Variations: Polevoi, Polievik, Poludnitsa, Poludnica
The Polevik or Polevoi (from pole, “field”) is the Russian spirit of fields, plains, and noontime.
His appearance varies considerably. In Belozersk District and the northern forest regions he is a man dressed in white. In Iaroslavl Province he is an ugly little old man. In Orel Province he is black as the earth, his head covered with green grass, and he wears no clothing. In Tula Province he looks like a shaggy-furred Leshy. Sometimes his eyes are different colors. His skin and hair mirror the soil and vegetation of the fields, and his height grows and shrinks with the crops.
Unlike some of the other spirits, the polevik can be benevolent or evil. A polevik is primarily seen at noon. He likes to lead peasants astray, losing them in endless yellow golden stalks of grain. He disapproves of laziness, and will strangle drunkards sleeping in the fields. Poleviks are capable of seeing the future, and in Iaroslavl Province their appearance is an ill omen. Poleviks are also accomplished horsemen and will ride horses across the fields at breakneck speed, running over anyone in their path.
The female equivalent of the polevik, sometimes replacing him entirely, is the Poludnitsa, Poludnica, or Midday Spirit (from poluden or polden, “noon”). She can be a tall, beautiful woman in white; in Siberia she is an old curly-haired crone dressed in rags, while she has horses’ hoofs in Moravia. In summer, during harvest time, she walks through the fields, protecting the grain. If she sees someone working at midday she pulls their hair violently, twists their heads, and breaks their bones. Other times she quizzes people on agriculture, inflicting disease upon them if they fail to answer correctly. She enjoys misleading children in cornfields.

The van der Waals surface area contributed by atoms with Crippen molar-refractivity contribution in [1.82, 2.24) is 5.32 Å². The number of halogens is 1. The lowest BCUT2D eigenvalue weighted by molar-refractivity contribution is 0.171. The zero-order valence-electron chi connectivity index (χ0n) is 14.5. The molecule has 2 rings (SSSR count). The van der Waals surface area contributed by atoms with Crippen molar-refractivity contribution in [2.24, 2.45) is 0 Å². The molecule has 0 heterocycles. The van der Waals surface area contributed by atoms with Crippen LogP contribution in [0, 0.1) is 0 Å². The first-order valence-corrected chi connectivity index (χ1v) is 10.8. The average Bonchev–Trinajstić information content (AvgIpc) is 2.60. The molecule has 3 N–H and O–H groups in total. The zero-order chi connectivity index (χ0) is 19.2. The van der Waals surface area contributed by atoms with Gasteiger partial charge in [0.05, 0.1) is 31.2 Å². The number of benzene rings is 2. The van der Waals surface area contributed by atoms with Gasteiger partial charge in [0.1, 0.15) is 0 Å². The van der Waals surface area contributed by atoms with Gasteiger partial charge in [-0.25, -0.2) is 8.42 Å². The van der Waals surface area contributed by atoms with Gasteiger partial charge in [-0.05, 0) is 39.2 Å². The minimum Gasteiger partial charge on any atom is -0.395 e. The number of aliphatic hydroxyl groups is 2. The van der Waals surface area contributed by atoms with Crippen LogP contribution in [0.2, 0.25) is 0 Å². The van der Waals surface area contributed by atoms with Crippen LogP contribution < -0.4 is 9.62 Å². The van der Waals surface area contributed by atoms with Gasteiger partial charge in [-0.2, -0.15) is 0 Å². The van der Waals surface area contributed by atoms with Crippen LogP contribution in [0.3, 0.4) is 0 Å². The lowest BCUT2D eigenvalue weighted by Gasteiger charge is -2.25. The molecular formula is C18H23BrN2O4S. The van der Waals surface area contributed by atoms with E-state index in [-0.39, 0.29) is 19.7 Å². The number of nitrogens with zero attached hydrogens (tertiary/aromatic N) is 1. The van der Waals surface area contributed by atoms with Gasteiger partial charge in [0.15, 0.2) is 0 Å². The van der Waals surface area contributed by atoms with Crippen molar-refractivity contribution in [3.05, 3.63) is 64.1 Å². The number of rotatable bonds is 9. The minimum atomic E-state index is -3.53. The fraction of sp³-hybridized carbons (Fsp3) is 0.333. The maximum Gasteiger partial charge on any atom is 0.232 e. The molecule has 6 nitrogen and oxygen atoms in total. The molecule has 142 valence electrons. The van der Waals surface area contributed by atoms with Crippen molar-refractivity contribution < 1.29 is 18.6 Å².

Polevik children run around the fields catching birds for their parents to eat. They will smother anyone sleeping on the edges of the field.
While poleviks can be destructive, a happy polevik will aid with the harvest, and crops will always be successful under a polevik’s patronage. To earn a polevik’s good will one must leave an offering of two eggs and an old rooster who can no longer crow, in a ditch when nobody is around. Traditional observances must also be followed, and nobody should work at noon.
With the advent of Christianity, poleviks and poludnitsas became mere bogeys, monsters used to frighten children out of cornfields.
Aldington, R. and Ames, D. trans.; Guirand, F. (1972) New Larousse Encyclopedia of Mythology. Paul Hamlyn, London.
Dubois, P.; Sabatier, C.; and Sabatier, R. (1992) La Grande Encyclopédie des Lutins. Hoëbeke, Paris.
Ivanits, L. J. (1989) Russian Folk Belief. M. E. Sharpe, Inc., Armonk, New York.
MacCulloch, J. A. and Machal, J. (1918) The Mythology of All Races v. III: Celtic and Slavic. Marshall Jones Company, Boston.